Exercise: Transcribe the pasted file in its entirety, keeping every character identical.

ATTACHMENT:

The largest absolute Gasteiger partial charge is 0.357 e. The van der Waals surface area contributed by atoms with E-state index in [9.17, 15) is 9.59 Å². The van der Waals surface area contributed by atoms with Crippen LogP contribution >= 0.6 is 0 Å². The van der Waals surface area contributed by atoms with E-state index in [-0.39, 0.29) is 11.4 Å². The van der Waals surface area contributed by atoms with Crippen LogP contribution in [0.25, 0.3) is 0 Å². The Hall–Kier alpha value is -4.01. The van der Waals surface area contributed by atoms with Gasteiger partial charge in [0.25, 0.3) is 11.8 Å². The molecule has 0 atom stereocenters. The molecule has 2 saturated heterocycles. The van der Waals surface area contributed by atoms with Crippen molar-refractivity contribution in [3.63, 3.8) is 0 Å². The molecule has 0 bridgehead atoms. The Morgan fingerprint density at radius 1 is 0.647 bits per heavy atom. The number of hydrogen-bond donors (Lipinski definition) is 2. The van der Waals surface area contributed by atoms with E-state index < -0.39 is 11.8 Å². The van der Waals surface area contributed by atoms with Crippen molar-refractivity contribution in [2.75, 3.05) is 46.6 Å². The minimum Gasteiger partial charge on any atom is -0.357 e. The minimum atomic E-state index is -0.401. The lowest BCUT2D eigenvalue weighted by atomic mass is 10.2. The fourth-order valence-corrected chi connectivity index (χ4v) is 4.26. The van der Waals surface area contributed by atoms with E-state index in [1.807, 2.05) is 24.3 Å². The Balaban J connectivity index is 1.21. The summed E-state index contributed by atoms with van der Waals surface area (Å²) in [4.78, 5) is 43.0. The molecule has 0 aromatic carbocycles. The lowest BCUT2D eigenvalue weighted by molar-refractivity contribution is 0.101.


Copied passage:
The largest absolute Gasteiger partial charge is 0.357 e. The van der Waals surface area contributed by atoms with E-state index in [9.17, 15) is 9.59 Å². The van der Waals surface area contributed by atoms with Crippen LogP contribution >= 0.6 is 0 Å². The van der Waals surface area contributed by atoms with E-state index in [-0.39, 0.29) is 11.4 Å². The van der Waals surface area contributed by atoms with Crippen LogP contribution in [0.25, 0.3) is 0 Å². The Hall–Kier alpha value is -4.01. The van der Waals surface area contributed by atoms with Gasteiger partial charge in [0.25, 0.3) is 11.8 Å². The molecule has 0 atom stereocenters. The molecule has 2 saturated heterocycles. The van der Waals surface area contributed by atoms with Crippen molar-refractivity contribution in [3.63, 3.8) is 0 Å². The molecule has 0 bridgehead atoms. The Morgan fingerprint density at radius 1 is 0.647 bits per heavy atom. The number of hydrogen-bond donors (Lipinski definition) is 2. The van der Waals surface area contributed by atoms with E-state index < -0.39 is 11.8 Å². The van der Waals surface area contributed by atoms with Crippen molar-refractivity contribution in [2.75, 3.05) is 46.6 Å². The minimum Gasteiger partial charge on any atom is -0.357 e. The minimum atomic E-state index is -0.401. The lowest BCUT2D eigenvalue weighted by atomic mass is 10.2. The fourth-order valence-corrected chi connectivity index (χ4v) is 4.26. The van der Waals surface area contributed by atoms with E-state index in [1.807, 2.05) is 24.3 Å². The Balaban J connectivity index is 1.21. The summed E-state index contributed by atoms with van der Waals surface area (Å²) in [4.78, 5) is 43.0. The molecule has 0 aromatic carbocycles. The lowest BCUT2D eigenvalue weighted by molar-refractivity contribution is 0.101.